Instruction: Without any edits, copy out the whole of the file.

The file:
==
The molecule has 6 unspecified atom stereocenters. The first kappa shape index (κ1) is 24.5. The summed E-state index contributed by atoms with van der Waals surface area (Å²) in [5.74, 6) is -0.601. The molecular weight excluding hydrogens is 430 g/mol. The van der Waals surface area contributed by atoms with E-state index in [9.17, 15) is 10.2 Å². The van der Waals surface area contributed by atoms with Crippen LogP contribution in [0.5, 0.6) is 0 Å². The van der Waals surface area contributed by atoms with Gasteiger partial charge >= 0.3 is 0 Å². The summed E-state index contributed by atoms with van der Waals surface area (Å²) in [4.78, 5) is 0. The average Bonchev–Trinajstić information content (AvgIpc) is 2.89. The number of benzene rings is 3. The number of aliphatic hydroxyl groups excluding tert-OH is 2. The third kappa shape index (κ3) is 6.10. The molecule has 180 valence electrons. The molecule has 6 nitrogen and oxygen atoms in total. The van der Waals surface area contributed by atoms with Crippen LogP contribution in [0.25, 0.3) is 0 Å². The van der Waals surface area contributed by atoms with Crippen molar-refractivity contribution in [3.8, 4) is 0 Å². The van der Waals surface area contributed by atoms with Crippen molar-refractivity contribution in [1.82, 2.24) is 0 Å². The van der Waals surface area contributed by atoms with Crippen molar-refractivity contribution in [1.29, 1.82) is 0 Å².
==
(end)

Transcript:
The molecule has 6 unspecified atom stereocenters. The first kappa shape index (κ1) is 24.5. The summed E-state index contributed by atoms with van der Waals surface area (Å²) in [5.74, 6) is -0.601. The molecular weight excluding hydrogens is 430 g/mol. The van der Waals surface area contributed by atoms with E-state index in [9.17, 15) is 10.2 Å². The van der Waals surface area contributed by atoms with Crippen LogP contribution in [0.5, 0.6) is 0 Å². The van der Waals surface area contributed by atoms with Gasteiger partial charge >= 0.3 is 0 Å². The summed E-state index contributed by atoms with van der Waals surface area (Å²) in [4.78, 5) is 0. The average Bonchev–Trinajstić information content (AvgIpc) is 2.89. The number of benzene rings is 3. The number of aliphatic hydroxyl groups excluding tert-OH is 2. The third kappa shape index (κ3) is 6.10. The molecule has 180 valence electrons. The molecule has 6 nitrogen and oxygen atoms in total. The van der Waals surface area contributed by atoms with Crippen LogP contribution in [0.25, 0.3) is 0 Å². The van der Waals surface area contributed by atoms with Crippen molar-refractivity contribution in [3.8, 4) is 0 Å². The van der Waals surface area contributed by atoms with Crippen molar-refractivity contribution in [1.82, 2.24) is 0 Å². The van der Waals surface area contributed by atoms with Crippen molar-refractivity contribution in [1.29, 1.82) is 0 Å².